“We tried to explain to my parents how important it was that Gillian be allowed to go right now,” Asher-Zitrin said. “It’s very easy to go to Israel when the region is secure. But it’s more important as an American Jew to go now when Israel is not being portrayed as the most stable and secure location.”

To address parents’ concerns, Birthright held a Zoom meeting with parents to discuss security protocols. Most tour highlights are the same as on Birthright trips during regular times, including places like Masada, Jerusalem and Tel Aviv, but the tours now exclude stops in the Golan Heights or anywhere considered unsafe.

“I felt very comfortable once Birthright explained the situation,” Asher-Zitrin said. She was in regular contact with her daughter throughout the trip and always knew where the group was and what they were doing. “Gillian kept making me feel more and more comfortable that this was the best decision that we made as a family.”

When Zehava Fishman’s 23-year-old son, Alon, said he wanted to go on a Birthright trip in January, she was opposed. Zehava, 50, who was born in Israel and moved to New York in 2001, and remembers the feeling of being under rocket attack.

“I was 16 years old during the Gulf War,” she recalled, “when we had to run to the safe rooms and then sit there with masks on for hours. It’s not good. I didn’t want him to experience that.”

But Alon’s father, Zalman (Eugene) Fishman, felt differently.

“The moment that tragedy happened — I can’t talk about it too much because I get very emotional — I told my son that if I were him, I would be there not tomorrow but yesterday,” said Zalman, 51, the son of a Holocaust survivor. “There is so much you can do with your heart and your soul, to heal the wounded, to talk to them.”

Eventually, he convinced his wife to support Alon’s decision. It wasn’t until Alon returned from his trip, newly energized about Israel and his Jewish identity, that it was clear to his parents that they’d made the right decision in supporting the trip.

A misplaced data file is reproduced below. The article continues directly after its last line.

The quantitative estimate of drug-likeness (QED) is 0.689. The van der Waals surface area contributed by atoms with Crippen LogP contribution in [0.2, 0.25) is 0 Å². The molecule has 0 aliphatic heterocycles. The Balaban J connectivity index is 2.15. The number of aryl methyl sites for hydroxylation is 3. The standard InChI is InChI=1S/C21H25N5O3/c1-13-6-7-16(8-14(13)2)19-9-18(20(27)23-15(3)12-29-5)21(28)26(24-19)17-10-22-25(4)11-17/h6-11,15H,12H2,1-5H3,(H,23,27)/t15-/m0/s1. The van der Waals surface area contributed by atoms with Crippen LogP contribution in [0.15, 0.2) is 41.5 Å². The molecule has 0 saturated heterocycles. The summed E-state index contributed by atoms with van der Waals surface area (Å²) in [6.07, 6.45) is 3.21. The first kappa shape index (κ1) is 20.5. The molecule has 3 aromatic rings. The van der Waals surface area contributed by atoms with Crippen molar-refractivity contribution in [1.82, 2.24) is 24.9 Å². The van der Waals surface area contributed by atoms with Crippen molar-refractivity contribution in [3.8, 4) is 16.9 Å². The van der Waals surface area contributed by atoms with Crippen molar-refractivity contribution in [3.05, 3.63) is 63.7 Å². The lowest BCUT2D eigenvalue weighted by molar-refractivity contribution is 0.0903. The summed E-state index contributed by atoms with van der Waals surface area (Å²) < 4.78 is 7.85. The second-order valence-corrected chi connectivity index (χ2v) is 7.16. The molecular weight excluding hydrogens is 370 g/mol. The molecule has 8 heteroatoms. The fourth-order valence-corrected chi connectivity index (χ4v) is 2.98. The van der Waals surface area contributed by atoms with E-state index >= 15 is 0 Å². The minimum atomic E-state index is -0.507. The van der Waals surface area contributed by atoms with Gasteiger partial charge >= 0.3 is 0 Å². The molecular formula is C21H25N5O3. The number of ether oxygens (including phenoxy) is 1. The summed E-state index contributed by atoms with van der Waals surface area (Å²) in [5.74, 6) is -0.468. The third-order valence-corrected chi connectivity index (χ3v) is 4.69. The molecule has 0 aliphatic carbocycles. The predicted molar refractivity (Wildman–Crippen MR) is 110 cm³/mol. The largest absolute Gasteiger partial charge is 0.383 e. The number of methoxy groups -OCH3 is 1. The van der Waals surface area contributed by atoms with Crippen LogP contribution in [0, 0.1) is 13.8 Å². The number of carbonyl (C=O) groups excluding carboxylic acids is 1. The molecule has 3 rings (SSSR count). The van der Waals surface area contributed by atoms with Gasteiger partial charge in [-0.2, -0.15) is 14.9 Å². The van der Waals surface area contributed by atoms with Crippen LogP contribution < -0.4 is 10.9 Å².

“I see much difference in Alon’s behavior and relationship with Judaism since he came back,” Zalman said, noting that Alon since has started coming with his father to synagogue on Friday nights.

“He came back more Jewishly connected,” observed his mother.

Many Birthright participants say that the elements of their trips connected to Israel’s current situation are what they’ve found most meaningful and uplifting. In addition to typical trip activities like hiking, visiting historical sites and swimming in the Dead Sea, groups are meeting with families of Israel’s hostages, talking with people affected by the war and volunteering in food rescue.

“The trip was amazing,” said Gillian Zitrin. “I loved experiencing Israeli culture — the food, the Kotel, speaking to Israelis.”

Her mother noted how Gillian returned from her trip newly motivated to stand up for Israel on campus.

“For Gillian, going to Israel on Birthright has completely empowered her and helped her communicate with people who are not informed about the history of the State of Israel,” Asher-Zitrin said. “She feels like she can now have dialogue with people on the other side in a more concrete way and less emotional way.”

Solomon said her son Noah came back already making preparations for another trip to Israel.

“Every single person I know who went came back with only positive experiences and enjoyed the entire encounter,” Zehava Fishman said. “I recommend everyone to go.  There is so much to see in Israel and we have a wonderful country.”

This story was sponsored by and produced in partnership with Birthright Israel, which aims to give every young Jewish adult around the world the opportunity to visit Israel on an educational trip. This article was produced by JTA’s native content team.